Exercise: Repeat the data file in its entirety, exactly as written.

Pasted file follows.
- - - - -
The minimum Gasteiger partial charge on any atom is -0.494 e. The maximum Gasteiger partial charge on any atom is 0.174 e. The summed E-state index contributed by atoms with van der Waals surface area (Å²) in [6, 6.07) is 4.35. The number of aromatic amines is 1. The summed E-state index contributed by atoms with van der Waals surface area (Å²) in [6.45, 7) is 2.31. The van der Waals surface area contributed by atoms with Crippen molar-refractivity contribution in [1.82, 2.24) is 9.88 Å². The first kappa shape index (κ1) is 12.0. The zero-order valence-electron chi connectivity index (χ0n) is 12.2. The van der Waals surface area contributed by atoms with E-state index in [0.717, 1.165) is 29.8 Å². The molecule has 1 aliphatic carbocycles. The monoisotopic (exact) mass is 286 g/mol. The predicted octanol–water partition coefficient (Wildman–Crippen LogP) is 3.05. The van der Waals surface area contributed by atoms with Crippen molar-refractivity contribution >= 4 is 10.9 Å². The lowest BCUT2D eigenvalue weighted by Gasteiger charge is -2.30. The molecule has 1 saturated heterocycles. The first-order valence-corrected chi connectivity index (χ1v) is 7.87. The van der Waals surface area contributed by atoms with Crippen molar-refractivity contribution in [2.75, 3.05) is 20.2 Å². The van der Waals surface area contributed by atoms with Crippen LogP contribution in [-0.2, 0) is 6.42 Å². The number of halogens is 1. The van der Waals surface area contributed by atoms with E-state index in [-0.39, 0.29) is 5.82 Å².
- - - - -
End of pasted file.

The minimum Gasteiger partial charge on any atom is -0.494 e. The maximum Gasteiger partial charge on any atom is 0.174 e. The summed E-state index contributed by atoms with van der Waals surface area (Å²) in [6, 6.07) is 4.35. The number of aromatic amines is 1. The summed E-state index contributed by atoms with van der Waals surface area (Å²) in [6.45, 7) is 2.31. The van der Waals surface area contributed by atoms with Crippen molar-refractivity contribution in [1.82, 2.24) is 9.88 Å². The first kappa shape index (κ1) is 12.0. The zero-order valence-electron chi connectivity index (χ0n) is 12.2. The van der Waals surface area contributed by atoms with E-state index in [0.717, 1.165) is 29.8 Å². The molecule has 1 aliphatic carbocycles. The monoisotopic (exact) mass is 286 g/mol. The predicted octanol–water partition coefficient (Wildman–Crippen LogP) is 3.05. The van der Waals surface area contributed by atoms with Crippen molar-refractivity contribution >= 4 is 10.9 Å². The lowest BCUT2D eigenvalue weighted by Gasteiger charge is -2.30. The molecule has 1 saturated heterocycles. The first-order valence-corrected chi connectivity index (χ1v) is 7.87. The van der Waals surface area contributed by atoms with Crippen molar-refractivity contribution in [2.75, 3.05) is 20.2 Å². The van der Waals surface area contributed by atoms with Crippen LogP contribution in [-0.2, 0) is 6.42 Å². The number of halogens is 1. The van der Waals surface area contributed by atoms with E-state index in [-0.39, 0.29) is 5.82 Å².